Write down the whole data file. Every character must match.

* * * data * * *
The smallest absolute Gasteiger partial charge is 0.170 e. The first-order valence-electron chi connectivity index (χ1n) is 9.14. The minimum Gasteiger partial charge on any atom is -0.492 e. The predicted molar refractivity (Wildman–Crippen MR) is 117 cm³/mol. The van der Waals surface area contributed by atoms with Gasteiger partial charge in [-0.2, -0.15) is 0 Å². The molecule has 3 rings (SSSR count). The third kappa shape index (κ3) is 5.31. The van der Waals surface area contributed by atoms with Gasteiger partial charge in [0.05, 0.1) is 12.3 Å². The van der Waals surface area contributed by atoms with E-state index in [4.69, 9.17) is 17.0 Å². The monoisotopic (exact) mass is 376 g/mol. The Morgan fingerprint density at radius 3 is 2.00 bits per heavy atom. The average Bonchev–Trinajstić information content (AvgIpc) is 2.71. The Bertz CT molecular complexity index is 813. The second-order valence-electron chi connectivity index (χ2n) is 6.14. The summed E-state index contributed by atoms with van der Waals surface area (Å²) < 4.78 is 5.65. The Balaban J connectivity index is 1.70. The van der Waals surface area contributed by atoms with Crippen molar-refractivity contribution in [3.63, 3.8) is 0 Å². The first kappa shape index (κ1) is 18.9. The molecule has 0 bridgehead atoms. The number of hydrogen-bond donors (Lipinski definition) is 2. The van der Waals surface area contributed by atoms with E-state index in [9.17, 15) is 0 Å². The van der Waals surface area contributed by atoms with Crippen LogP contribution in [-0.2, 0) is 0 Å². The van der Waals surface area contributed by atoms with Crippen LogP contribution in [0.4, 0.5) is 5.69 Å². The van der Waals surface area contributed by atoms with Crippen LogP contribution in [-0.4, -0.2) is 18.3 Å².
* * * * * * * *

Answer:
The smallest absolute Gasteiger partial charge is 0.170 e. The first-order valence-electron chi connectivity index (χ1n) is 9.14. The minimum Gasteiger partial charge on any atom is -0.492 e. The predicted molar refractivity (Wildman–Crippen MR) is 117 cm³/mol. The van der Waals surface area contributed by atoms with Gasteiger partial charge in [-0.2, -0.15) is 0 Å². The molecule has 3 rings (SSSR count). The third kappa shape index (κ3) is 5.31. The van der Waals surface area contributed by atoms with Gasteiger partial charge in [0.05, 0.1) is 12.3 Å². The van der Waals surface area contributed by atoms with E-state index in [4.69, 9.17) is 17.0 Å². The monoisotopic (exact) mass is 376 g/mol. The Morgan fingerprint density at radius 3 is 2.00 bits per heavy atom. The average Bonchev–Trinajstić information content (AvgIpc) is 2.71. The Bertz CT molecular complexity index is 813. The second-order valence-electron chi connectivity index (χ2n) is 6.14. The summed E-state index contributed by atoms with van der Waals surface area (Å²) < 4.78 is 5.65. The Balaban J connectivity index is 1.70. The van der Waals surface area contributed by atoms with Crippen molar-refractivity contribution in [3.63, 3.8) is 0 Å². The first kappa shape index (κ1) is 18.9. The molecule has 0 bridgehead atoms. The number of hydrogen-bond donors (Lipinski definition) is 2. The van der Waals surface area contributed by atoms with E-state index in [9.17, 15) is 0 Å². The van der Waals surface area contributed by atoms with Crippen LogP contribution in [-0.2, 0) is 0 Å². The van der Waals surface area contributed by atoms with Crippen LogP contribution in [0.4, 0.5) is 5.69 Å². The van der Waals surface area contributed by atoms with Crippen LogP contribution in [-0.4, -0.2) is 18.3 Å².